Bless the Lord, love the Lord, O our souls, and let all that is within us love and bless his holy name, for he is good and his mercy endures for ever. In praising God, we desire to spend as much of our time as may be, that we may begin our heaven now, for in this good work we hope to be spending a happy eternity.

Now unto the King eternal, immortal, invisible, the only wise God, and our God, in three persons, Father, Son, and Holy Ghost, be honour and glory, dominion and praise, henceforth and for ever. Amen.

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Market Day of the Soul

Let Us Love and Sing and Wonder

This often omitted, but rich stanza of John Newton's great hymn would be a great prayer for preparing our souls for communion with God in the means of grace in the company of the saints. I especially love the line "Wash our souls and songs with blood."

Hark! the Name of Jesus, sounded
Loud, from golden harps above!
Lord, we blush, and are confounded,
Faint our praises, cold our love!
Wash our souls and songs with blood,
For by Thee we come to God.

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Market Day of the Soul

A Lord's Day Morning Prayer (from Matthew Henry)

I am always on the lookout for aids to prayer. Matthew Henry is one of my favorites. Here is a prayer he composed for the morning of the Lord's Day, to be used with one's family as a preparation for coming to public worship.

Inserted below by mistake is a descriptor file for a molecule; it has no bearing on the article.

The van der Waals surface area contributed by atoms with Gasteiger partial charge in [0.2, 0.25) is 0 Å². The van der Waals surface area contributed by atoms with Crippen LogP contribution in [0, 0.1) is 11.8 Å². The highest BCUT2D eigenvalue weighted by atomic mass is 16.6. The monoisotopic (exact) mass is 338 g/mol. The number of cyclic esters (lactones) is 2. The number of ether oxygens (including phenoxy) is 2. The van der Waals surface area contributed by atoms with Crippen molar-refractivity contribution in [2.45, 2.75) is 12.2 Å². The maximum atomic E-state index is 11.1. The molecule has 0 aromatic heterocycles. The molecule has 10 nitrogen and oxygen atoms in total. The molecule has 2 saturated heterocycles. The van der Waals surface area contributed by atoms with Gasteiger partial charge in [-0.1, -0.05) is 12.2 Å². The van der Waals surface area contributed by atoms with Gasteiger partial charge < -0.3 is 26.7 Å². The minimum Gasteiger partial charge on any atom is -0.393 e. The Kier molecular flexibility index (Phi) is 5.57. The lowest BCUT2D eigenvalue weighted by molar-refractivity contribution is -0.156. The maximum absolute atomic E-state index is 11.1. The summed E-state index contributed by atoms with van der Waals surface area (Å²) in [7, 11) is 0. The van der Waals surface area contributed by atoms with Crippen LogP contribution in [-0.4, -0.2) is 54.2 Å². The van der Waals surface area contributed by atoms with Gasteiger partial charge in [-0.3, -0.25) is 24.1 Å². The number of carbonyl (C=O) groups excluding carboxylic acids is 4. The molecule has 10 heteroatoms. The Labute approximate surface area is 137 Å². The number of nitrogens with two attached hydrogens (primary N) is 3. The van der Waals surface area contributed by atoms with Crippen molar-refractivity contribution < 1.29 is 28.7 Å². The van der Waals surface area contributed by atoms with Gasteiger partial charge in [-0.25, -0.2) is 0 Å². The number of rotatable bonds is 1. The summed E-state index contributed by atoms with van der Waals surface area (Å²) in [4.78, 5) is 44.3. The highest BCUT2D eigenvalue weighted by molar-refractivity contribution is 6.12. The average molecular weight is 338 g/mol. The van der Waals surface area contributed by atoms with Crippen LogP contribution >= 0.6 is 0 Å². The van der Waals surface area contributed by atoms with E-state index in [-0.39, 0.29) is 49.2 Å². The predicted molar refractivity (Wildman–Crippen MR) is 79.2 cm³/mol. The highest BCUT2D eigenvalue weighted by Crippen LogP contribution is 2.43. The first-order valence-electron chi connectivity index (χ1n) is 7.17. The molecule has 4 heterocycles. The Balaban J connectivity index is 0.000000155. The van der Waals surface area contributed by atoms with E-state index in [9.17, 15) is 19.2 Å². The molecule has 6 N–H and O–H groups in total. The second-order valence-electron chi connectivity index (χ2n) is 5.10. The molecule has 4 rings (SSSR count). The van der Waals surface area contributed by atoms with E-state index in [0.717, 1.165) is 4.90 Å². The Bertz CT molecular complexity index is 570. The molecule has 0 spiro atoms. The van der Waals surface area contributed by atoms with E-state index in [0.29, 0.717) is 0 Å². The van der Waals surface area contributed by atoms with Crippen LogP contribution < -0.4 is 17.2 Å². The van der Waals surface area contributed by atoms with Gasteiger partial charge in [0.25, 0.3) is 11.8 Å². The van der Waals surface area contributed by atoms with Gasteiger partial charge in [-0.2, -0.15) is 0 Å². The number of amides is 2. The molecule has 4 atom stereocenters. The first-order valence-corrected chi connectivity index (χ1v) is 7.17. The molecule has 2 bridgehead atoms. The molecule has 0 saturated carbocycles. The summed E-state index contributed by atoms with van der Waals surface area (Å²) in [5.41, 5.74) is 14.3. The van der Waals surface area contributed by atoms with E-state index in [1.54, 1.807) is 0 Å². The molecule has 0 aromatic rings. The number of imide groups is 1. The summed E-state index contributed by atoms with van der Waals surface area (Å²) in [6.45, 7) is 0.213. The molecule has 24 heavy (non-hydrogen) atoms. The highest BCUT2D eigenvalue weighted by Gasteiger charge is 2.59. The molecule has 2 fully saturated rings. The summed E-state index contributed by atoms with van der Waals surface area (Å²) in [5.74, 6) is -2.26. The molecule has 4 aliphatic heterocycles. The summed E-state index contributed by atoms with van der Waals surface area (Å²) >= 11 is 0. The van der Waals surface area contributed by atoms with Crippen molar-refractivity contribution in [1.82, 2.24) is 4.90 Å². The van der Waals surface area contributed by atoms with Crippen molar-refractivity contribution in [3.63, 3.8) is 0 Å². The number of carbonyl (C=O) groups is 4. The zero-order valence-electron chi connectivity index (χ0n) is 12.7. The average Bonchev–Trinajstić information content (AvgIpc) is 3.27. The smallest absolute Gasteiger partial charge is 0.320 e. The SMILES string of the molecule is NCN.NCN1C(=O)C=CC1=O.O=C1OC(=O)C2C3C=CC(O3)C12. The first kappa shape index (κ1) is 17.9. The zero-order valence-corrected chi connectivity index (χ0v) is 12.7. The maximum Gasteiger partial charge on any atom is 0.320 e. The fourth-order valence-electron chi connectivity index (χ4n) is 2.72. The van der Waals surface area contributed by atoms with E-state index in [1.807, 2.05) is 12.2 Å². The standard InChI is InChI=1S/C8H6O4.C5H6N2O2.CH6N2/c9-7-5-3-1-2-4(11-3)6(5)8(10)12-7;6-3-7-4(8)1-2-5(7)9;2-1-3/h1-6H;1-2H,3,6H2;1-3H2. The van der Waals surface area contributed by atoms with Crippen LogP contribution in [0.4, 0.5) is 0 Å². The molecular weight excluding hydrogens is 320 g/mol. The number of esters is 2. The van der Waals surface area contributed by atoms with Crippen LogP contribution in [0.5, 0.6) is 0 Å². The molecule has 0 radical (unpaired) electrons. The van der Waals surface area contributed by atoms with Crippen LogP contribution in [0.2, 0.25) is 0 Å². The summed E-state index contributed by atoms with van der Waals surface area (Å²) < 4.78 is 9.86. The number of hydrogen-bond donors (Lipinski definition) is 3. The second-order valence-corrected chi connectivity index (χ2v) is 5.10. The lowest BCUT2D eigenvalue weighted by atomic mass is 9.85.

A family prayer for the Lord’s Day morning.
Most gracious God and our Father in our Lord Jesus Christ, it is good for us to draw near to thee, the nearer the better, and it will be best of all when we come to be nearest of all in the kingdom of glory.

Thou hast thy being of thyself and thy happiness in thyself; we therefore adore thee as the great Jehovah: We have our being from thee, and our happiness is in thee, and therefore it is both our duty and our interest to seek thee, to implore thy favour, and to give unto thee the glory due unto thy name.

We bless thee for the return of the morning light, and that thou causest the day-spring to know its place and time. O let the Day-spring from on high visit our dark souls, and the Sun of Righteousness arise with healing under his wings.

We bless thee that the light we see is the Lord’s: That this is the day which the Lord hath made, hath made for man, hath made for himself, we will rejoice and be glad in it. That thou hast revealed unto us thy holy sabbaths, and that we were betimes taught to put a difference between this day and other days, and that we live in a land in all parts of which God is publicly and solemnly worshipped on this day.

We bless thee that sabbath liberties and opportunities are continued to us; and that we are not wishing in vain for these days of the Son of man; that our candlestick is not removed out of its place, as justly it might have been, because we have left our first love.

Now we bid this sabbath welcome: Hosanna to the Son of David, blessed is he that cometh in the name of the Lord, hosanna in the highest. O that we may be in the Spirit on this Lord’s Day; that this may be the sabbath of the Lord in our dwelling; in our hearts, a sabbath of rest from sin, and a sabbath of rest in God. Enable us, we pray thee, so to sanctify this sabbath, as that it may be sanctified to us and be a means of our sanctification; that by resting today from our worldly employments, our hearts may be more and more taken off from present things and prepared to leave them; and that by our employing our time today in the worship of God, we may be led into a more experimental acquaintance with the work of heaven, and be made more meet for that blessed world.